I'm writing this article while lounging in my new office, gazing at my notice of layoff. It's bordered by a delicate frame after months of being tucked away in a dusty closet.
It was sandwiched between a stack of other embarrassing mementos from throughout my lifetime, a yearbook from my days of Sun-in and DIY bangs, a hardcover copy of a First Communion handbook that my mother convinced me to model for, and a stack of photos from the disposable cameras I took on nights out during college.
But months after I landed my dream job at Grade A, and began writing articles on LinkedIn, I found myself digging through my wreckage of regret for that layoff notice. It became a tangible symbol of how quickly things can change and continues to serve as a reminder that failure can teach you more about your strength than success ever can.
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Around this time last year, I was laid off from my previous job. My 30th birthday was quickly approaching, and instead of having a stable career, and a growing family, I had an over-drafted bank account and had officially hit rock bottom.
In a spontaneous moment of "what the hell do I have to lose" style courage, I sent a LinkedIn message to an idol of mine, not expecting a reply. Not only did I receive a reply, but he sent me a box of books to help me start writing again.
My writing fueled my confidence, which led me to landing my dream job at Grade A in two weeks. That article went viral, and changed my life instantaneously. I was hooked. I spent my weekends furiously writing and sharing my experiences.
I had discovered my purpose.
It is nothing short of a fairy tale to be partnering with my former bosses, who took a chance on me when I needed it most.
Over the past year, I've had to question everything that's been taught to me about success and happiness. I was following advice that was designed to make me blindly accept that good fortune was not in the cards for me. I had to ask myself, "Why the hell NOT me?"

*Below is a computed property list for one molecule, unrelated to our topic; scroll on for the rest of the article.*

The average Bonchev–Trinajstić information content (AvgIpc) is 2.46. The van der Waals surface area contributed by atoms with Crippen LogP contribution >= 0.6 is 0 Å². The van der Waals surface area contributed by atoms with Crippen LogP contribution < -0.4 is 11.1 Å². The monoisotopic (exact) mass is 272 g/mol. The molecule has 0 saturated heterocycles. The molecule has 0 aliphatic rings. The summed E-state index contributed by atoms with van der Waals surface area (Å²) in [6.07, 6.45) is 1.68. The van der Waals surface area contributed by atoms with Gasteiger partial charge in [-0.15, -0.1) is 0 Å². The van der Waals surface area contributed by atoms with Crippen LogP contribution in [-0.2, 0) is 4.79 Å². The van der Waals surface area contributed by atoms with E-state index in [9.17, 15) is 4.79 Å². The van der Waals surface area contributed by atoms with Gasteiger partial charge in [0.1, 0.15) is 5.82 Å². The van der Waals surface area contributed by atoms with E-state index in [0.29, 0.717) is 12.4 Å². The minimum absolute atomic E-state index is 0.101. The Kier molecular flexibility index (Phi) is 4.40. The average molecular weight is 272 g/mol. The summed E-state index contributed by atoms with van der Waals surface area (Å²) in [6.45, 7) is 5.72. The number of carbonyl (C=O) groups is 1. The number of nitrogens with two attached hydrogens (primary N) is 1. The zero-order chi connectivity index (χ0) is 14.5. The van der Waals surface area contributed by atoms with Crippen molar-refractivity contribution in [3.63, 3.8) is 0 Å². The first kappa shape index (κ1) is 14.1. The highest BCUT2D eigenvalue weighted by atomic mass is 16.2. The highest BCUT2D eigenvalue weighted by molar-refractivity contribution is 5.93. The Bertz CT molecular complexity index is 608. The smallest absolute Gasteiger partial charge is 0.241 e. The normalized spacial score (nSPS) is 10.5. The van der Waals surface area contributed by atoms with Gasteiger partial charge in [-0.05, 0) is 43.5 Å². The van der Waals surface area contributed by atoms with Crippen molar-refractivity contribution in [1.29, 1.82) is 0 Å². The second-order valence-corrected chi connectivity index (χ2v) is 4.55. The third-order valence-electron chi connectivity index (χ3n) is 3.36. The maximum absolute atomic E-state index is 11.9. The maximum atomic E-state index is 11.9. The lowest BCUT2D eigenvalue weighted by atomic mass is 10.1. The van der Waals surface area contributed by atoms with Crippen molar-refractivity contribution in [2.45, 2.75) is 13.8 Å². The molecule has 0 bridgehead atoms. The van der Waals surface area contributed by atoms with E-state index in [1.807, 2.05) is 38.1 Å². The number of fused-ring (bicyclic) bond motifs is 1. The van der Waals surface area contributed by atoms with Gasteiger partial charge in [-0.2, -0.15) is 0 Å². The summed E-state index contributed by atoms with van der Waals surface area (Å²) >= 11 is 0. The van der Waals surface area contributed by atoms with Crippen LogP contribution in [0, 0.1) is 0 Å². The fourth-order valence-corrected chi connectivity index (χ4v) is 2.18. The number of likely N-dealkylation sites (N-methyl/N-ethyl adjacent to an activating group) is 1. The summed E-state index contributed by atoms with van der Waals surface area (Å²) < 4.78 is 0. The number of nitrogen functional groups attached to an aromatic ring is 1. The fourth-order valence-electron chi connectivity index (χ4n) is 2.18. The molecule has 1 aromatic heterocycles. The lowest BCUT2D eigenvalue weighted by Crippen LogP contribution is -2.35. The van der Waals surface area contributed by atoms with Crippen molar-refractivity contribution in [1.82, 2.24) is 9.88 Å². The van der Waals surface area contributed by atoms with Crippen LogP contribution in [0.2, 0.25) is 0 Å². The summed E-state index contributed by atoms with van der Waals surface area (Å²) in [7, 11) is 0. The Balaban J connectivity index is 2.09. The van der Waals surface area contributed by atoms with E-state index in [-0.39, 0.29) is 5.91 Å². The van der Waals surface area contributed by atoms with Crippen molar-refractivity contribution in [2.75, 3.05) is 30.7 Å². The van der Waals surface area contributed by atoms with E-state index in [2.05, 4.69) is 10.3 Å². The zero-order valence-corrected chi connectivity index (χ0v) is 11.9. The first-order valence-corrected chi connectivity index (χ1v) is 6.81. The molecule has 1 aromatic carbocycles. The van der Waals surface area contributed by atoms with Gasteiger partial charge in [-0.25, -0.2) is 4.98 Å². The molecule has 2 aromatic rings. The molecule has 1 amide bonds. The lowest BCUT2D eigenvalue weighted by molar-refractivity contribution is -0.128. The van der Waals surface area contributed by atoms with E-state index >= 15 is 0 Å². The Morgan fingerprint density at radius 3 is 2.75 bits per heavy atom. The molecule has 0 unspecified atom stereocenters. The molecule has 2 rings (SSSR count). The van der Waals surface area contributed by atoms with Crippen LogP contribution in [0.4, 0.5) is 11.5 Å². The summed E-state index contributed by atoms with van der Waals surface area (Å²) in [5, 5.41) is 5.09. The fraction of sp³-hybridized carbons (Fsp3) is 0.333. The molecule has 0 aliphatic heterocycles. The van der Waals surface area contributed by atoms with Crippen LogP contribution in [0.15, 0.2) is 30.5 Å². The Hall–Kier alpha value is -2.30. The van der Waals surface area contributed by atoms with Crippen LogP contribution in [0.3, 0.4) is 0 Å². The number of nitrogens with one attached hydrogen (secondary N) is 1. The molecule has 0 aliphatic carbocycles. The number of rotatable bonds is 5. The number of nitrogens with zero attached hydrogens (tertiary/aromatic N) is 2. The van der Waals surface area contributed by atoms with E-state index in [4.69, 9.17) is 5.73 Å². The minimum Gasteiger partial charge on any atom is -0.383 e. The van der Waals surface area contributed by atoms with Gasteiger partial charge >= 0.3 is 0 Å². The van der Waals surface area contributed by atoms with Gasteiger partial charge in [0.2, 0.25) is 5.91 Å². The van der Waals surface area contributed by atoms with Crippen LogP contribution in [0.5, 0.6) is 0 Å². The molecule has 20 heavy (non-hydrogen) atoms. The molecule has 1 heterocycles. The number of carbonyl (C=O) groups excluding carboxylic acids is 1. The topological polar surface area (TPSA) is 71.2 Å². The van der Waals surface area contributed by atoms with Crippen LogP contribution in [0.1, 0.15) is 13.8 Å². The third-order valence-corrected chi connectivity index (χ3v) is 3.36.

And now, I am asking the same of you. "Why the hell NOT you?". Here are the 5 lessons that I've learned that have skyrocketed my success in less than a year.
1. Life is too long
I've recently decided that I really dislike the notion that life is too short. Of course, it IS true, but life is also too long.
When you are working in an unfulfilling career, life is excruciating slow. It's a constant waiting game, waiting for the weekend, waiting for your next holiday. If your day feels like the equivalent of those painful 30 seconds before that Youtube video plays, or a microwave minute, you're in the wrong career.
Life is not meant to be lived like a countdown.
2. Autopilot is the enemy
When somebody tells me that they were laid off or let go from their career, they're always puzzled when I respond with "Congratulations!". It feels terrible in the moment, but being laid off can be a pivotal moment in a person's life. If you let it, failure can snap you out of the spell of mediocrity that you've been enraptured by, and redirect you down a totally different path.
No, those aren't the people that I pity. I feel for those that have never been afforded one of those stunning moments of clarity. The ones that, when asked about work, answer, "Well, you know, work is work.". The ones that switch onto autopilot early in their career, and choose safety over purpose. I was that person for thirty long years. I dismissed those that were passionate about their careers as reckless.